Besides indemnity plans, there are three basic types of managed care plans: PPOs, HMOs, and POS plans.

Indemnity Plan

With an indemnity plan (sometimes called fee-for- service), you can use any medical provider (such as doctor and hospital). You or they send the bill to the insurance company, which pays part of it. Usually, you have a deductible—such as $200—to pay each year before the insurer starts paying.

Once you meet the deductible, most indemnity plans pay a percentage of what they consider the "usual and customary" charge for covered services. The insurer generally pays 80 percent of the usual and customary cost and you pay the other 20 percent, which is known as coinsurance. If the provider charges more than the usual and customary rates, you will have to pay both the coinsurance and the difference.

The plan will pay for the charges for medical tests and prescriptions as well as from doctors and hospitals. It may not pay for some preventive care, like checkups.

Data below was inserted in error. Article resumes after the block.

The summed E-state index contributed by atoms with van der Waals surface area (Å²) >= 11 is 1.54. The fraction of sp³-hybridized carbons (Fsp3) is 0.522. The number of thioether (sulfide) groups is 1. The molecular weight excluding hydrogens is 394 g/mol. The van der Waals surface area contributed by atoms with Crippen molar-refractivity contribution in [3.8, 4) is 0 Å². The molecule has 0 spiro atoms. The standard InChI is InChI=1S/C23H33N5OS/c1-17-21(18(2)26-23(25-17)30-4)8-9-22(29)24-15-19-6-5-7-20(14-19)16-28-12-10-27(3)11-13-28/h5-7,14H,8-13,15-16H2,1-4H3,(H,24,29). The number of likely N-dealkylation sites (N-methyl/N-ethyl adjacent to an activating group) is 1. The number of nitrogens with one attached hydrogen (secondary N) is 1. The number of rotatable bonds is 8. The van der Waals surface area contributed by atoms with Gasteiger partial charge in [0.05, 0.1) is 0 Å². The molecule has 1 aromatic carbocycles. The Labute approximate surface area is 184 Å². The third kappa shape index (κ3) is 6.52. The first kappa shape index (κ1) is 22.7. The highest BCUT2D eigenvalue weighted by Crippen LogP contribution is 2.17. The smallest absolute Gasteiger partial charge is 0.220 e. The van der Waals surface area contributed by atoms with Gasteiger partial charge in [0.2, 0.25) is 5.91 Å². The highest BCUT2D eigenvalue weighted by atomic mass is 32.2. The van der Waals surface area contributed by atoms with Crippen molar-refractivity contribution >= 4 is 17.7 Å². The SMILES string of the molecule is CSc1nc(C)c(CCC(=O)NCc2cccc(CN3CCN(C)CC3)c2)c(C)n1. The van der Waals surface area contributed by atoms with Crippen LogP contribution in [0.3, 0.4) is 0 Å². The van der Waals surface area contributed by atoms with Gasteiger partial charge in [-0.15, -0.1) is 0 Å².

Managed Care

Preferred Provider Organization (PPO)

A PPO is a form of managed care closest to an indemnity plan. A PPO has arrangements with doctors, hospitals, and other providers of care who have agreed to accept lower fees from the insurer for their services. As a result, your cost sharing should be lower than if you go outside the network. In addition to the PPO doctors making referrals, plan members can refer themselves to other doctors, including ones outside the plan.

If you go to a doctor within the PPO network, you will pay a copayment (a set amount you pay for certain services—say $10 for a doctor or $5 for a prescription). Your coinsurance will be based on lower charges for PPO members.